Time Out

I was fortunate enough recently to go on a holiday to Wales with JJ, supporting our friend Jimmy, who is Deafblind. I never expected the holiday to be much other than work. It was so much more.

We had a wonderful time and made new friends who I hope will be in our lives forever. The views were breathtaking, the air clean and rich with smells of the country (yes – all of them).  I fell head over heels in love with every hill and valley and with the family that welcomed us into their home. I can’t wait to go back.

The most surprising thing we discovered when we arrived in this little patch of paradise was that there was no phone signal in the house. I didn’t know such places still existed! Our hosts generously offered to hook us up to the wifi but in what can only be described as a temporary lapse in sanity, a fleeting moment of wreckless abandon, I said “No thank you” and went off grid.

What happened next was magic.  I was present, truely present in the moments, in the room and in my head. I was no longer half listening with one eye on my social media. I was learning interesting things about the interesting people around me, I was spending time outdoors and playing wholeheartedly with the children…

I WAS BOTTLE FEEDING BABY GOATS!

BABY GOAT

All of the crap that life seems to constantly bombard us with dispersed and as the week went by the urge to check on what I was missing out on ebbed away too.

According to an offcom study, the average British Adult checks their phone every 12 minutes and is online for 24 hours a week! I’m one of them.  Phones are fab for keeping in touch but when I think about everything else I’ve been letting in with it…Brexit, War , Crime, Global Warming, Donald Trump, plus the constant media portrayal of perfect bodies, perfect lives, perfect lies… it’s no wonder I’m so overwhelmed half the time.

I realised during that week that my fear of missing out on what the world is doing can be the cause of me missing out on my own life. So I’m putting down the phone, even if it’s only for an hour a day.  I’m getting out there, for a walk, or taking time to sit and write or read a book. I’ll spend more time catching up with loved ones.  I will do something to bring myself more into the world and enjoy these moments while I can.

Thank you so much Mark, Sarah, Joe, Erin and Elliott (and a special mention to my best goat Wicket) for bringing me a bit of peace and a bit of perspective.  I can’t wait to see you all again soon.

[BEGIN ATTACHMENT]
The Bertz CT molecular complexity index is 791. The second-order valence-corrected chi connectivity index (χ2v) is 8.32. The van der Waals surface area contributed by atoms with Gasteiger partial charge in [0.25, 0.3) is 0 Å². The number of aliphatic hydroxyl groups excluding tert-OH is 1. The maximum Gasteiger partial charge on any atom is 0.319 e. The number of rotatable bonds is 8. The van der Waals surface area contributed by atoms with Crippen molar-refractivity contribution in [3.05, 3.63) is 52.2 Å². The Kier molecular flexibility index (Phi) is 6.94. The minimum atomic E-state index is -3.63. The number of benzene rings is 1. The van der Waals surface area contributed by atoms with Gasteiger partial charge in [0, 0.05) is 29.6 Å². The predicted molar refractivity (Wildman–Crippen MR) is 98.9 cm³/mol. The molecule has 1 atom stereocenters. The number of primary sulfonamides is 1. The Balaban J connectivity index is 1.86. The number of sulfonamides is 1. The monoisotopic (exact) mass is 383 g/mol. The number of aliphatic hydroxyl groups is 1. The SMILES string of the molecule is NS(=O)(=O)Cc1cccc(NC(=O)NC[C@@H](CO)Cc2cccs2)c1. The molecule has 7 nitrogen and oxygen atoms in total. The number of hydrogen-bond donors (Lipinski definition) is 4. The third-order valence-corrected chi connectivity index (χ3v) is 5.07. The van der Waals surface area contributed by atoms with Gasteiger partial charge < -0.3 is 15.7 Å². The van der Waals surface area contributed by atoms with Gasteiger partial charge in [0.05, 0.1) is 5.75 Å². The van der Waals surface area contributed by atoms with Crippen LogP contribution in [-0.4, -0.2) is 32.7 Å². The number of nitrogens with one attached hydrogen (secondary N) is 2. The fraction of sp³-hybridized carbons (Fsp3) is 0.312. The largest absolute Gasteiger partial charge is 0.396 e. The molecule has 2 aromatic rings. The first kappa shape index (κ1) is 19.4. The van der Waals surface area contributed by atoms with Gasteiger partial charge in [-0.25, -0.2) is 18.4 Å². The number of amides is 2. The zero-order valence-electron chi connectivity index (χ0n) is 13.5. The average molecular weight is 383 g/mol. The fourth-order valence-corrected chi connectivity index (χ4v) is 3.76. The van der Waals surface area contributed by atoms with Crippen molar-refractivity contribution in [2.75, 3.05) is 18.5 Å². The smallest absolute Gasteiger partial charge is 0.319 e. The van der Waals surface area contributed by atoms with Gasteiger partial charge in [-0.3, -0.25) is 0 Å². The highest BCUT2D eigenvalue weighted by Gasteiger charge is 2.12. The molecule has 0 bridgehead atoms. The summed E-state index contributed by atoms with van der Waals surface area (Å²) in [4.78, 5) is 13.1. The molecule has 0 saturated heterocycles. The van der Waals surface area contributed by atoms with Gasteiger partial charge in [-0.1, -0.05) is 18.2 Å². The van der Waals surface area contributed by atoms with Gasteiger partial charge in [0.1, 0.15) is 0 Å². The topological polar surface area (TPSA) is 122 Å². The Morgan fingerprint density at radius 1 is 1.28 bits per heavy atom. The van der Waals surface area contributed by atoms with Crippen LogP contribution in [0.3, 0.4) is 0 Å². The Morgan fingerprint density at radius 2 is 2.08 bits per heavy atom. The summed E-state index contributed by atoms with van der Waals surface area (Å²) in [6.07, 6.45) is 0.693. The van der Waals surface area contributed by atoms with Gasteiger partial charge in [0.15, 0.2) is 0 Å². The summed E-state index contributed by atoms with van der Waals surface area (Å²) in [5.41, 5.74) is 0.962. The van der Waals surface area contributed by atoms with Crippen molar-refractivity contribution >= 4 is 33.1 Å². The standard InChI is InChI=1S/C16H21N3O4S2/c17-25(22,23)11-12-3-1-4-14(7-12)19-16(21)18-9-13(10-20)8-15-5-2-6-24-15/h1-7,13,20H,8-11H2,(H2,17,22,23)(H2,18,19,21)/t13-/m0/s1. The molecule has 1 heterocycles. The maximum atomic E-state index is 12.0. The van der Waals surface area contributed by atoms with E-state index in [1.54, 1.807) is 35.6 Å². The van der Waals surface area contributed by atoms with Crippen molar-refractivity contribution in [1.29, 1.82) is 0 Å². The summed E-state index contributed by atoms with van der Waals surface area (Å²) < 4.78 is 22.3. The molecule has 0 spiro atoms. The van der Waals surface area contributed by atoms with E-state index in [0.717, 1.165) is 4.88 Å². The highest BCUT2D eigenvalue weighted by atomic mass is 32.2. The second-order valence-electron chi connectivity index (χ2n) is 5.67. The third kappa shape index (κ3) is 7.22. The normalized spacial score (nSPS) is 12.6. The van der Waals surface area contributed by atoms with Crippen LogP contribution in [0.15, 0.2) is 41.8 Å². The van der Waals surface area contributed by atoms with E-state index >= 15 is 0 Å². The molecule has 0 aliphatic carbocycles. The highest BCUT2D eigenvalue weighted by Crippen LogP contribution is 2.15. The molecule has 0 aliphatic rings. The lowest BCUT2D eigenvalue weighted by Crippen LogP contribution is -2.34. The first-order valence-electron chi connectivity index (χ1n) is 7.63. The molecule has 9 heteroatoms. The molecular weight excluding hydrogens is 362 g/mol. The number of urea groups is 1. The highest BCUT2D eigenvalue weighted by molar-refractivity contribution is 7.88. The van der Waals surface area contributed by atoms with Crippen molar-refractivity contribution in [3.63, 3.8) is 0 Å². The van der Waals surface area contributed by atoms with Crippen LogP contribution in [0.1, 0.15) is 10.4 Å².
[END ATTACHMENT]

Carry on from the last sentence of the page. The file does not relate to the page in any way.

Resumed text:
World Mental Health Day

Today is World Mental Health Day. Anyone who knows me, knows this is a subject very close to my heart and I want to take a moment to acknowledge it, and the importance of speaking out.

That’s why I’m literally speaking out. I write a lot and I know what I say resonates with people in similar situations because they tell me, but today I want to give my words a voice. My voice.

Mental Illness isn’t a dirty word.

Mental Illness isn’t something to be laughed at or ignored. It is no more a sign of weakness than having cancer or the flu or a broken bone. It is something that can affect us all at some point in our life, be it directly or indirectly.

We should not shy away from mental illness, we should talk about it before it becomes too much of a burden to carry and it crushes us beneath its weight. We should help other people by reaching out and asking them how they are and listening to the answer that is hidden behind the “I’m fine thanks” that will invariably follow.

We can recover from mental illness and we can relapse and it’s all part of the journey. It’s all okay. Just know that help is there. Be that help for someone else, reach out if you’re the person needing help yourself. Reach out when you feel yourself slipping, reach out before you fall too far.

Most of all, know this. Whether you have good mental health or whether you struggle, you are perfect, whole and complete. You are beautiful and you matter and whether you feel it or whether you don’t You make the world better by being a part of it.

There are lots of ways to help yourself heal, be it medication or meditation, talking therapies or just writing down the words to get them out keep trying until you get there and then keep trying some more. Take time to do things enjoy, if you don’t know what that is, dabble until you do. Be kind to yourself, love yourself until you start to FEEL that love again.

I want to finish by saying you never know what battle another person is fighting. Be kind because your compassion may be the catalyst that helps another person step back on the road to wellness.

Thank you to everyone who has helped me on my path, if I did it, so can you.

No matter how broken we might feel at times, we are strong, we are beautiful and we are whole.

Keep on keeping on, we’ve got this!